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I want to prove that if $n^2$ is even then $n$ is even directly without using the contrapositive or the contradiction methods.

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One issue with this question is the definition of a prime. $p$ is a prime means that if $p|ab$ then $p|a$ or $p|b$. This can be expressed positively - $p$ divides one of the factors - but in proofs it is often used in a negative form - if $p$ does not divide $a$ then it must divide $b$. 2 is a prime, and there is a positive way of stating the case you have, which you should be able to work out from here. However, this could be seen as burying the negative aspect in the definition of 'prime'. So it depends how deep you want to get philosophically. –  Mark Bennet Mar 12 '12 at 15:42
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$2$ is prime; if $2|nn$, then $2|n$ or $2|n$, hence $2|n$. –  Arturo Magidin Mar 12 '12 at 15:46
    
User 22705 shows how you can use the division algorithm to do this. –  Mark Bennet Mar 12 '12 at 15:57
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Actually a simple modification to Day Late Don's solution is the simplest: if $n^2$ is even, then $n=n(n+1)-n^2$ is the difference between two even numbers. –  N. S. Mar 12 '12 at 19:42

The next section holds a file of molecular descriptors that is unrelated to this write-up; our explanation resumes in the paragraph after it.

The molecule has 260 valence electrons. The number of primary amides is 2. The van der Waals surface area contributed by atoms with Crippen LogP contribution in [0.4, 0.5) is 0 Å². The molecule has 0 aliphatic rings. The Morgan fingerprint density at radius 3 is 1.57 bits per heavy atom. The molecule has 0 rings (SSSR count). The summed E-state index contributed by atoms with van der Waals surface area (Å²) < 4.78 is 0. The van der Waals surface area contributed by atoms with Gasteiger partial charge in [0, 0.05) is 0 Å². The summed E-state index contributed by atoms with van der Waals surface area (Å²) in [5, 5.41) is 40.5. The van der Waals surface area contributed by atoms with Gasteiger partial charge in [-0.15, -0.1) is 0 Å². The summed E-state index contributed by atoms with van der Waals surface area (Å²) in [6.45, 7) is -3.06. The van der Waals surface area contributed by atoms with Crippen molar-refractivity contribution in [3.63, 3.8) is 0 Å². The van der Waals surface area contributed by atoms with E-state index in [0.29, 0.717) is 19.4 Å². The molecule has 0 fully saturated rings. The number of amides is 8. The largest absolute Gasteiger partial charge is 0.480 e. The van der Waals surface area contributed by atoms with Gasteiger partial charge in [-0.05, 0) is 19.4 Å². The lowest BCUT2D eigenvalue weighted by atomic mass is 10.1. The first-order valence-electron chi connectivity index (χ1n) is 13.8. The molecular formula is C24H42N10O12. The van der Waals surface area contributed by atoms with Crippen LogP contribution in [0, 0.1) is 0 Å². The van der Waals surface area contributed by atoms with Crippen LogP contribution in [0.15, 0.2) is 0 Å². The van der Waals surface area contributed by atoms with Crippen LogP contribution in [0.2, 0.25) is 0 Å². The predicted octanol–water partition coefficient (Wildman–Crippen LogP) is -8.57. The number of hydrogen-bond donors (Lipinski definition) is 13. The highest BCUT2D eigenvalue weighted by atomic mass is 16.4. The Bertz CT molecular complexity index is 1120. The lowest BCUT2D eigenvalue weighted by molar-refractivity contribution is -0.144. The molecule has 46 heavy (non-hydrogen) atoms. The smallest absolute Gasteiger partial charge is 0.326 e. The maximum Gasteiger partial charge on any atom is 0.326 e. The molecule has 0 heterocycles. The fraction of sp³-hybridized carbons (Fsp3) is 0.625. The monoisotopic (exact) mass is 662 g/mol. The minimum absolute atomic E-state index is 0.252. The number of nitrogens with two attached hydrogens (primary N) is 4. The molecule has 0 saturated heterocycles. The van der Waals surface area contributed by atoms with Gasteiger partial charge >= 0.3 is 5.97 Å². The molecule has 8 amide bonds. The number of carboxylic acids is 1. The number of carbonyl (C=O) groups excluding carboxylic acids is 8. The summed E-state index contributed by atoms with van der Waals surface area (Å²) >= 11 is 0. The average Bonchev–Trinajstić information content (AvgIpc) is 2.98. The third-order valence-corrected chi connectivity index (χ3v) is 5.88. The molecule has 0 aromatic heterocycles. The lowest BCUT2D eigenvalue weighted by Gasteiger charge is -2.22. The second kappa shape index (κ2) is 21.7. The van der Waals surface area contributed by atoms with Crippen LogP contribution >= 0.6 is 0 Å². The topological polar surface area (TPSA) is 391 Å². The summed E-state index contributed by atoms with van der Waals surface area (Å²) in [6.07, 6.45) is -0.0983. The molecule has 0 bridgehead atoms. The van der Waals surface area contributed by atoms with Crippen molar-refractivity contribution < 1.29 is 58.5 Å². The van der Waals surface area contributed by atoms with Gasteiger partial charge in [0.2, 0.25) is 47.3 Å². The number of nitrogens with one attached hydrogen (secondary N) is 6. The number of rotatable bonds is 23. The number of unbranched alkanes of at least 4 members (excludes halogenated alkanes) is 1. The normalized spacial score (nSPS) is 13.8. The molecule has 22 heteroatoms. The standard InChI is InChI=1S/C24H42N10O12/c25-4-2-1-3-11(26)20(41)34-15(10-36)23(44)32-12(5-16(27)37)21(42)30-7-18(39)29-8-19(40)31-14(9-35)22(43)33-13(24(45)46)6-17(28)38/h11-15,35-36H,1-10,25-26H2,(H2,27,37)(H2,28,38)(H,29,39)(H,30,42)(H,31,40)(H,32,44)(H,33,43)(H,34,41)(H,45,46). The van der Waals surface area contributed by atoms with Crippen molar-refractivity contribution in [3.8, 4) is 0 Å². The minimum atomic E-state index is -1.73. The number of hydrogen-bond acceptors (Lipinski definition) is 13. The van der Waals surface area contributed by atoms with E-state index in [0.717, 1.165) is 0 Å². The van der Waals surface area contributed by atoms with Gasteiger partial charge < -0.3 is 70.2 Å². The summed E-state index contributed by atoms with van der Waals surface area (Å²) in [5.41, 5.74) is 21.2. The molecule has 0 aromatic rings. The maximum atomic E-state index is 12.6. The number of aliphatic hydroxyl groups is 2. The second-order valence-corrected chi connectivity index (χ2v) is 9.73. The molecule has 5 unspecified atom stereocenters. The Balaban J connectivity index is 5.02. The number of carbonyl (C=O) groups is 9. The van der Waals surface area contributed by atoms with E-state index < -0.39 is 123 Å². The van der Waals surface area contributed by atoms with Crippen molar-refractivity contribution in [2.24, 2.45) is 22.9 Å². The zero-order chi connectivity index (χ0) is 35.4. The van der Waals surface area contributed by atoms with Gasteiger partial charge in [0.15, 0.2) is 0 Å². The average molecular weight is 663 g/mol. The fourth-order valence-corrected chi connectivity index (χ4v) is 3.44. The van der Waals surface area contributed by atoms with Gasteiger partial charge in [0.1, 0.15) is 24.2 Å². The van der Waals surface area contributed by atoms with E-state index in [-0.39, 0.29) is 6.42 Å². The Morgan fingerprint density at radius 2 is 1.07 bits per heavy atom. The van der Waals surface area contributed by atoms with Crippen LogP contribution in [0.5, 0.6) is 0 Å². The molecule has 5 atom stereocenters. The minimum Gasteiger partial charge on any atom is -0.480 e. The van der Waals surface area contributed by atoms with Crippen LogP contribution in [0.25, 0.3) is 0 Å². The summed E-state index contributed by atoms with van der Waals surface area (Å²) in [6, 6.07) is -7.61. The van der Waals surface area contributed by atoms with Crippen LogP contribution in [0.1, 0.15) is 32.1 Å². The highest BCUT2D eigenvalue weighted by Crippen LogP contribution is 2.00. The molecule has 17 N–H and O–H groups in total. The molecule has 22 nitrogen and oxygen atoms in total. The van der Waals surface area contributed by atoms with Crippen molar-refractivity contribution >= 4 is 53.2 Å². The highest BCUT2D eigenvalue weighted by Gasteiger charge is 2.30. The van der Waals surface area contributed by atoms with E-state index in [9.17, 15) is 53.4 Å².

It seems to me that the appropriate answer to this question requires more information on the motivation for the question. The point might just be that the OP wants a proof that will work for grade-school kids who aren't comfortable with contrapositives and proof by contradiction. In that case, N.S.'s comment might be a good answer. But if the point is to see what we can do in number theory using nonclassical logic, then that's a different matter. For example, if we're using intuitionistic logic, then we don't know that $(n \ \text{is odd})\vee\neg(n\ \text{is odd})$ is a tautology. –  Ben Crowell Mar 12 '12 at 20:48
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6 Answers 6

up vote 16 down vote accepted

Hint $\ $ Induction yields a direct proof: $\rm\ 2\ |\ n^2\:\Rightarrow\:2\ |\ n\:$ is true for $\rm\:n = 0,1\:$ so $\rm\color{red}{induction}$ yields